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Wales, United Kingdom
Documenting one couple's attempts to live a more self-sufficient life.

Saturday, 18 June 2011

Try something new challenge: Making socks from an old cardigan

Susie has posted a challenge, for herself and whoever feels like joining in, to try something new. This may sound like a pointless challenge for me, as I'm trying new things all the time, but the idea is to pick something that's not, I'm really looking forward to trying that, but, I'd love to try that, but...

I promised enthusiastically to try something for this challenge, and came up with a list of projects including making a solar panel and converting my sewing machine to run on treadle-power, both of which I've been meaning to do for ages but not getting round to because they sound difficult, so exactly what this challenge is about. However, time ticked past and I didn't get round to the first stages of either of these, so I turned to my fall-back project of making socks.

I understand that socks are very difficult to knit...

I won't pinch the entire cartoon, but click the picture to see the rest of it on Gingerbread Lady's blog. It's very funny.

... but even knowing that, I had to add another element to challenge. I specifically wanted to knit socks out of wool salvaged from from an old cardigan. Whatever Susie might think, I'm not convinced it's worth spending £15 on yarn for a pair of socks, especially when I don't even know whether I'll succeed in making them. So... old jumper desctruction was in order.

I identified a sacrificial cardigan...

Rather frumpy cardigan. I quite like it, but Ian hates it, so I never wear it. Pebble doesn't think much of it, either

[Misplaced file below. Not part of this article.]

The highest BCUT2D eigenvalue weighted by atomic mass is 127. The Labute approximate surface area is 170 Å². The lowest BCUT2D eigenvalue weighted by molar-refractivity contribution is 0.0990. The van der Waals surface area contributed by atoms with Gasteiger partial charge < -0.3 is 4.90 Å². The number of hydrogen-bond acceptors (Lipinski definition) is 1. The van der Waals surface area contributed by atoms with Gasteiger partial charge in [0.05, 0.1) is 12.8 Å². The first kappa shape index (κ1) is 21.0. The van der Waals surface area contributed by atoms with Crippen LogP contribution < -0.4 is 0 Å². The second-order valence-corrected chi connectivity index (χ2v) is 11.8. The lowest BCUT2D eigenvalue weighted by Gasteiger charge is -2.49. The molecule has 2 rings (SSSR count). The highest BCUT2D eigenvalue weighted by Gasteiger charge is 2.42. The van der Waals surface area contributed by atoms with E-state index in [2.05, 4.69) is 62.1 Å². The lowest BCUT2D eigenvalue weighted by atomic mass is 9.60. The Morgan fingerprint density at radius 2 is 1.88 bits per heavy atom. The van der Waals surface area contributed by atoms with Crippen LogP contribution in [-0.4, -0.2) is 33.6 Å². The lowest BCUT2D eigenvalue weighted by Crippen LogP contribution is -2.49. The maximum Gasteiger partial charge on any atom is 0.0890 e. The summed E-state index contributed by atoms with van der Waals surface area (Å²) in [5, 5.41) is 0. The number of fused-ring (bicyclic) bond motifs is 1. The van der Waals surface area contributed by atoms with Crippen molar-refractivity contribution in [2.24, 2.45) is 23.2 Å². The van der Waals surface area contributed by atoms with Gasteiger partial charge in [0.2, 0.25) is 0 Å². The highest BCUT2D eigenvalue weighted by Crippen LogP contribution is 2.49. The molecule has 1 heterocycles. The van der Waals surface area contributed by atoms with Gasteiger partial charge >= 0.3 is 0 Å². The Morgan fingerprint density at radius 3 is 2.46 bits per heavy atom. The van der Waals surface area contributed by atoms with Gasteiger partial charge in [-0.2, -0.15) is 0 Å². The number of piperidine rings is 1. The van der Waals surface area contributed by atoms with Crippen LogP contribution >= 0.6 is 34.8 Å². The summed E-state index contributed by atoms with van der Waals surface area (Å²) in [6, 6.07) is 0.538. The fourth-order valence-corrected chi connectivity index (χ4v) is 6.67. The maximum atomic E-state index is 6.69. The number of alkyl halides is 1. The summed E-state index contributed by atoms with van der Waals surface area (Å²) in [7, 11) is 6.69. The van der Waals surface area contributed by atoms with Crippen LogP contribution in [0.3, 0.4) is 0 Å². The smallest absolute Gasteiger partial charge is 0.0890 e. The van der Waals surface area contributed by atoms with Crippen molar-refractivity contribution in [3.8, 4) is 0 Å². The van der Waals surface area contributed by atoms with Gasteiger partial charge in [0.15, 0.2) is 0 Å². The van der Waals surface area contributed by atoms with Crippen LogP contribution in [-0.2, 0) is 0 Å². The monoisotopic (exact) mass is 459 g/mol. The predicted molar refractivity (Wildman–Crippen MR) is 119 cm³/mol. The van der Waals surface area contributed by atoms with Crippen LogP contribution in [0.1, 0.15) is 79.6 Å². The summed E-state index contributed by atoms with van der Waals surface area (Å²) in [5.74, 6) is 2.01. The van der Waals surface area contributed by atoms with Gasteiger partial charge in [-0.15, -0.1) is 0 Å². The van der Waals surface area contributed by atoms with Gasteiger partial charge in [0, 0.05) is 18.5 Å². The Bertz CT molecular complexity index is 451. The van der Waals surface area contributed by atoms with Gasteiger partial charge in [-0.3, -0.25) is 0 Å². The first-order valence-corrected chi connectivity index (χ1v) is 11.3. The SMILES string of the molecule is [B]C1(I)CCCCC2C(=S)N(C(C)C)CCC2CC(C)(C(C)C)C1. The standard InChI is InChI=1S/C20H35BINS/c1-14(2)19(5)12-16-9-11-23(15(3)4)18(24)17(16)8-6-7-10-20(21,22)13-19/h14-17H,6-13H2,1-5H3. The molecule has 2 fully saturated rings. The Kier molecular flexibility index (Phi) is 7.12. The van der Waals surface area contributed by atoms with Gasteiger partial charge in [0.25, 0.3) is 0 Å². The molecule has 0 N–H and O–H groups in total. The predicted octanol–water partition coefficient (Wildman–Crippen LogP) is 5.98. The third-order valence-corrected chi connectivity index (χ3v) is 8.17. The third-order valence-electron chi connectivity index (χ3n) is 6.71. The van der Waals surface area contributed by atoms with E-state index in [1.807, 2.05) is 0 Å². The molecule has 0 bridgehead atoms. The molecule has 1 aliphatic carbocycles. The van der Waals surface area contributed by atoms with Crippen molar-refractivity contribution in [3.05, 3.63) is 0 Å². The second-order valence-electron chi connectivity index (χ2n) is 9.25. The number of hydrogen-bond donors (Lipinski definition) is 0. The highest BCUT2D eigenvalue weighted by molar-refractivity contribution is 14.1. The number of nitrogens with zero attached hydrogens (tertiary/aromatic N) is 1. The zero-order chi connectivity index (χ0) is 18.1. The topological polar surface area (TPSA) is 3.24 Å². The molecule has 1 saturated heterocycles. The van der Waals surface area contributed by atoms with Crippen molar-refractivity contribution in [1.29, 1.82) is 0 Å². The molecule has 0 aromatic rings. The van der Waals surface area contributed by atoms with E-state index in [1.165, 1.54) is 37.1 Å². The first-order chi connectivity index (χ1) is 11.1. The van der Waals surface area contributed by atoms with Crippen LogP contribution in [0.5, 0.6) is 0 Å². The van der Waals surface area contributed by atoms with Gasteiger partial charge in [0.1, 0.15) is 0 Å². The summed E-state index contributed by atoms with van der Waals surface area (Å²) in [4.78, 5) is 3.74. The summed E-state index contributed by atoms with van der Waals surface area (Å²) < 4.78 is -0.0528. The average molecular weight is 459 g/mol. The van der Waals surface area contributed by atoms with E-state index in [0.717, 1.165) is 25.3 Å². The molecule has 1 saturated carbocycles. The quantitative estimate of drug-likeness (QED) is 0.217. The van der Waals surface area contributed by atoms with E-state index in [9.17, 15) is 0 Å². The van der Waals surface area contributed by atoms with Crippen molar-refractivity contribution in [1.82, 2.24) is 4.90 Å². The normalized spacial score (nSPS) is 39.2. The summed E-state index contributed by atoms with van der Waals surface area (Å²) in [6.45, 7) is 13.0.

... and set to work with the quick-unpick dismantling the seams. When I eventually got a corner unfolded I made a discovery.

Cut edges of fabric

It turns out that this isn't a knitted garment as such, but a garment made out of knitted fabric. I should have guessed from the way it was stitched together, I suppose. That means that the yarn will be cut at each edge of piece, so I won't get a continuous thread. I unravelled a few pieces anyway, as I might as well, having got so far.

Pieces of cardigan-yarn. Not only short, but very crinkly

I had a go at knooking with one piece, and it was a @*&! not very nice thing to work with.

Attempting to knook with very crinkly yarn

That means I've ruined a perfectly good frumpy, old, slightly tea-stained cardigan for nothing. It also means that I haven't even got to the starting line in the challenge of making socks. I'm not sure I want to learn this skill enough to fork out on expensive yarn, so unless I come across some unexpectedly cheap sock yarn, I'll be leaving this challenge unmet.


  1. The cartoon is fantastic- could be DH and I!

    For the sock yarn, what about having a look for a proper knitted jumper or cardigan in a charity shop?

    Knitting socks is on my 'to learn' list too, and I've had the same thoughts about sock yarn. I like the idea that they're small and so should make for portable knitting. (I like knitting in waiting rooms, etc and people still talk about the baby pink leg warmers I knitted during a village hall meeting because DD2 needed them for ballet the next day. It seemed perfectly sensible to me, but none of the men quite knew what to make of it!)

  2. Hey! Go you ;-). And unravelling the wool as well! Can you felt the cardigan so it isn't wasted? (Is it wool?). I'm glad the cat was supervising ;-).